Quick take: This is a product review of a tea set from Umi Tea Sets. If you love beautiful tea sets and want to know how this one measures up read on.
You’ve got a sample of an excellent tea. You want to share it with your friend who you know has no tea making things. Bringing a full teapot and cups is overkill. Using a travel mug just doesn’t do the tea justice. The answer: a travel tea set.
When Umi Tea Sets offered to send me one of their travel tea sets they filled a tea lover’s need. Their website is filled with beautiful tea sets, travel and home versions. It was going to be a bit of a surprise as I didn’t know which one they were going to send.
The package arrived from China faster than I expected and it was well wrapped. Sending fragile tea things in the mail across thousands of miles and surviving customs is a tricky thing. The set got through without a scratch.
This set is a glazed, textured pottery in natural brown and green colors. It has a historic look, like something you would find in a museum. Every piece nests one in the other, kind of like Russian dolls, with a simple fabric drawstring carry pouch.
There are 2 cups of different size/shape. The inside of the cups is a natural brown with a sandy texture. (If you prefer white interiors or glass to see the tea color, they have travel tea sets like that too).
This travel pot has three grooves in the base and three matching holes in the lid which together provide a smooth pour. Also the button on the top of the lid and two matching ones on each side of the base make for an easy, cool grip for pouring. I like that. I have had sets that I got rid of because the pour was terrible or it was too hot to pour easily. (or I turned them into a planter if they were too pretty to let go of but to silly to use).
I could hear the pieces clinking against each other when in the pouch. So, for extra insurance I wrapped the first piece in a cloth napkin I have and it was large enough to continue to wrap the whole. Solved!
If you are a makeup wearer, bear in mind lipstick will be a little harder to remove from this style of pottery. I am not a big fan of regular soaps on teaware but a good grease removing soap took care of the lipstick on the rim.
This tea set is available here at Umi Tea Sets website. Their website has full tea sets, automatic sets, Chinese (including yixing and gong fu), Japanese, vintage, modern and more. Enjoy exploring and enjoying your love of tea!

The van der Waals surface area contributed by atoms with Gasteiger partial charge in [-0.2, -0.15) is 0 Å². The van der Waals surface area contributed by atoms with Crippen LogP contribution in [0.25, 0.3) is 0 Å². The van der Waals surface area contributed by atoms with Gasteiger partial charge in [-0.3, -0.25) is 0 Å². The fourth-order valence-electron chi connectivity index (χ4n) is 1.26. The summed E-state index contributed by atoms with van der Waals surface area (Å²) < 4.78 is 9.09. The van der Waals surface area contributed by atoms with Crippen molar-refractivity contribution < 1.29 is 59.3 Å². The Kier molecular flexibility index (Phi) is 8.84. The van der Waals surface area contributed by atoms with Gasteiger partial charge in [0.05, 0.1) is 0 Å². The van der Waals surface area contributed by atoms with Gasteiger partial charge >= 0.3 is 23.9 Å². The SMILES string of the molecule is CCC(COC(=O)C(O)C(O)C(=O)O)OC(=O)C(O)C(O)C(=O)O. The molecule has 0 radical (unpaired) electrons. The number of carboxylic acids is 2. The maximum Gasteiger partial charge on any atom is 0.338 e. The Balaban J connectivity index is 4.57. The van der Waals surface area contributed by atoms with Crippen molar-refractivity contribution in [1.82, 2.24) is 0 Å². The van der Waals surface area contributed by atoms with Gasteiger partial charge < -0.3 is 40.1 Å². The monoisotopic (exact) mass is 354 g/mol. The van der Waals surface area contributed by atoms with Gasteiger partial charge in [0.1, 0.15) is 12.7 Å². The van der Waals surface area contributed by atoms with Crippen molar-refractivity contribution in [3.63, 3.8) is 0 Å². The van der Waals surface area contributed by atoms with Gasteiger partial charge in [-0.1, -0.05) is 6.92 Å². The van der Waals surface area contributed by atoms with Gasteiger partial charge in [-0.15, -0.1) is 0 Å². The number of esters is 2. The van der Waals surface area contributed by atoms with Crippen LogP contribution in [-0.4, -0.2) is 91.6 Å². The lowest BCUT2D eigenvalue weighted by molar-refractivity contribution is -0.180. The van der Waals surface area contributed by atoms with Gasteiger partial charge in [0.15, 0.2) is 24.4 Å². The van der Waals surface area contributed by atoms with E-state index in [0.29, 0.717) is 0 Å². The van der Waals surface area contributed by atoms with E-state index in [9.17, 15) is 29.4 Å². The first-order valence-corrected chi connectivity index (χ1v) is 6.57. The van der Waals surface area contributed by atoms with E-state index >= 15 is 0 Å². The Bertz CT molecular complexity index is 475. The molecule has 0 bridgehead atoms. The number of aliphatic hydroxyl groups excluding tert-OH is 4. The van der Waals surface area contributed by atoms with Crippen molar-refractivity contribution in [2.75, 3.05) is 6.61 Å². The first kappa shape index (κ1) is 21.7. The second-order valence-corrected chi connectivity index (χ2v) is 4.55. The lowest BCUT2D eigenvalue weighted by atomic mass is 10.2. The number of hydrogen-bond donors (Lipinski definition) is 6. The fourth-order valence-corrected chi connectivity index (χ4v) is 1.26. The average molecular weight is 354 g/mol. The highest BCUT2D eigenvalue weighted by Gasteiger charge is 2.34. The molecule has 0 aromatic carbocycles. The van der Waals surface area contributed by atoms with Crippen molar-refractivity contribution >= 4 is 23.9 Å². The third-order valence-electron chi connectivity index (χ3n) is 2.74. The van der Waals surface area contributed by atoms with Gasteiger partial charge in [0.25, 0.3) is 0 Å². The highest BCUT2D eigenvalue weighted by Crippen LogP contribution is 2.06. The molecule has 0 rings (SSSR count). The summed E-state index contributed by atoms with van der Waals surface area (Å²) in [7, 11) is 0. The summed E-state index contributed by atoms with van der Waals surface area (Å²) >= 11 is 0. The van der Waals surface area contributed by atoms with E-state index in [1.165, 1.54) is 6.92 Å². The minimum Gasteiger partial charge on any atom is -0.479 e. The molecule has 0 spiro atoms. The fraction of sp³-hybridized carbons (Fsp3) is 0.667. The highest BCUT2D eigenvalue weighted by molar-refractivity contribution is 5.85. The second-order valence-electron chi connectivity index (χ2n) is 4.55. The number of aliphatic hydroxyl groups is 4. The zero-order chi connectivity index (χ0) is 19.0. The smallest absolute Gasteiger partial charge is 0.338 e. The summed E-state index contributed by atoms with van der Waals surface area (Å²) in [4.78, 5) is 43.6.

Umi Tea Sets provided the tea set for this post, but I am not an affiliate and will not receive a percentage if you purchase from these links. I just think this was a cool product for real.
We love the teapots and the gaiwans but travel mugs for tea are so important in our busy lives. Just because we are moving from place to place at speed doesn’t mean we can’t have our tea fix. Here are some tips and tricks I’ve used that make using a travel mug a more enjoyable experience.
Test that the lid is on tightly BEFORE putting the mug your bag or walking around with it (who has experienced this fail with me?). To make sure you have a good seal after putting the lid on tilt the mug over the sink, or turn it fully upside down if you’re feeling cocky. If it dribbles, runs or pops fully off try securing the lid again.
Check your Gasket
The thin rubbery rings you find on tea mug lids act as a sealant when working correctly. If they get damaged, out of place or stretched out they don’t work right. Some are replaceable. Check with the manufacturer of your mug before giving up on it and condemning it to the trash bin.
Keep it Clean, People
Travel mugs often have grooves and moving parts that can hold residue (ick) that can make your tea taste nasty and get in the way of a good seal. Baking soda is a great natural way to remove tea residue from travel mugs (and cups too). You can use an old toothbrush to get into the harder to reach grooves. For the twisty tops, a good soak in white vinegar and water may help get to the places a brush can’t reach. Remember to clean under the gasket too, especially if you have milky teas. That build up is particularly gross.
Some Like it Hot